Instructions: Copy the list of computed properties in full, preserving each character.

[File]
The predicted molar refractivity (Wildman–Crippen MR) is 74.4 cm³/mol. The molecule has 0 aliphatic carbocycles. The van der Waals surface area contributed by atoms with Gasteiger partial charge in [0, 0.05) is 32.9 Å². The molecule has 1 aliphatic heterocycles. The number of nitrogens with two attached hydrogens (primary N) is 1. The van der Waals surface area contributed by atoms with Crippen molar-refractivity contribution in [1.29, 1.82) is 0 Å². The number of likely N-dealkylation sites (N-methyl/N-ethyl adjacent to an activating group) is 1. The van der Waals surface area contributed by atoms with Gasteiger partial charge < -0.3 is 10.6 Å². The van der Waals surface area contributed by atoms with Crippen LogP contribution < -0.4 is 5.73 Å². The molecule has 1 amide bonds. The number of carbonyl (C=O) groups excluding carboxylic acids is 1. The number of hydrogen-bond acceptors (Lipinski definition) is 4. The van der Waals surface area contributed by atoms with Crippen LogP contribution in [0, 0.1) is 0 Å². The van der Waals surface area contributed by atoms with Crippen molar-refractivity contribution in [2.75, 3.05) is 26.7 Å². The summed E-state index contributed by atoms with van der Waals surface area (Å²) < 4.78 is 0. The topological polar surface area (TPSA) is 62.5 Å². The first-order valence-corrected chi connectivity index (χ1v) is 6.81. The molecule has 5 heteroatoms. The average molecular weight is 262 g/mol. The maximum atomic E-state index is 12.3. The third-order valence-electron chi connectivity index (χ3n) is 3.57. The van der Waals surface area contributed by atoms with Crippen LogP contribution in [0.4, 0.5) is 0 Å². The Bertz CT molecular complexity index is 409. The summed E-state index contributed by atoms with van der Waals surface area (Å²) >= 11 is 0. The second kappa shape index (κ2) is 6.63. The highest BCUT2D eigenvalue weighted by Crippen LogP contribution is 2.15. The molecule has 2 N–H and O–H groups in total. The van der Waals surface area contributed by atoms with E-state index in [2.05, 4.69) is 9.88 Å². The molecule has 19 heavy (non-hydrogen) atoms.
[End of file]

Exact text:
The predicted molar refractivity (Wildman–Crippen MR) is 74.4 cm³/mol. The molecule has 0 aliphatic carbocycles. The van der Waals surface area contributed by atoms with Gasteiger partial charge in [0, 0.05) is 32.9 Å². The molecule has 1 aliphatic heterocycles. The number of nitrogens with two attached hydrogens (primary N) is 1. The van der Waals surface area contributed by atoms with Crippen molar-refractivity contribution in [1.29, 1.82) is 0 Å². The number of likely N-dealkylation sites (N-methyl/N-ethyl adjacent to an activating group) is 1. The van der Waals surface area contributed by atoms with Gasteiger partial charge < -0.3 is 10.6 Å². The van der Waals surface area contributed by atoms with Crippen LogP contribution < -0.4 is 5.73 Å². The molecule has 1 amide bonds. The number of carbonyl (C=O) groups excluding carboxylic acids is 1. The number of hydrogen-bond acceptors (Lipinski definition) is 4. The van der Waals surface area contributed by atoms with Crippen LogP contribution in [0, 0.1) is 0 Å². The van der Waals surface area contributed by atoms with Crippen molar-refractivity contribution in [2.75, 3.05) is 26.7 Å². The summed E-state index contributed by atoms with van der Waals surface area (Å²) < 4.78 is 0. The topological polar surface area (TPSA) is 62.5 Å². The first-order valence-corrected chi connectivity index (χ1v) is 6.81. The molecule has 5 heteroatoms. The average molecular weight is 262 g/mol. The maximum atomic E-state index is 12.3. The third-order valence-electron chi connectivity index (χ3n) is 3.57. The van der Waals surface area contributed by atoms with Crippen LogP contribution in [0.4, 0.5) is 0 Å². The Bertz CT molecular complexity index is 409. The summed E-state index contributed by atoms with van der Waals surface area (Å²) >= 11 is 0. The second kappa shape index (κ2) is 6.63. The highest BCUT2D eigenvalue weighted by Crippen LogP contribution is 2.15. The molecule has 2 N–H and O–H groups in total. The van der Waals surface area contributed by atoms with E-state index in [2.05, 4.69) is 9.88 Å². The molecule has 19 heavy (non-hydrogen) atoms.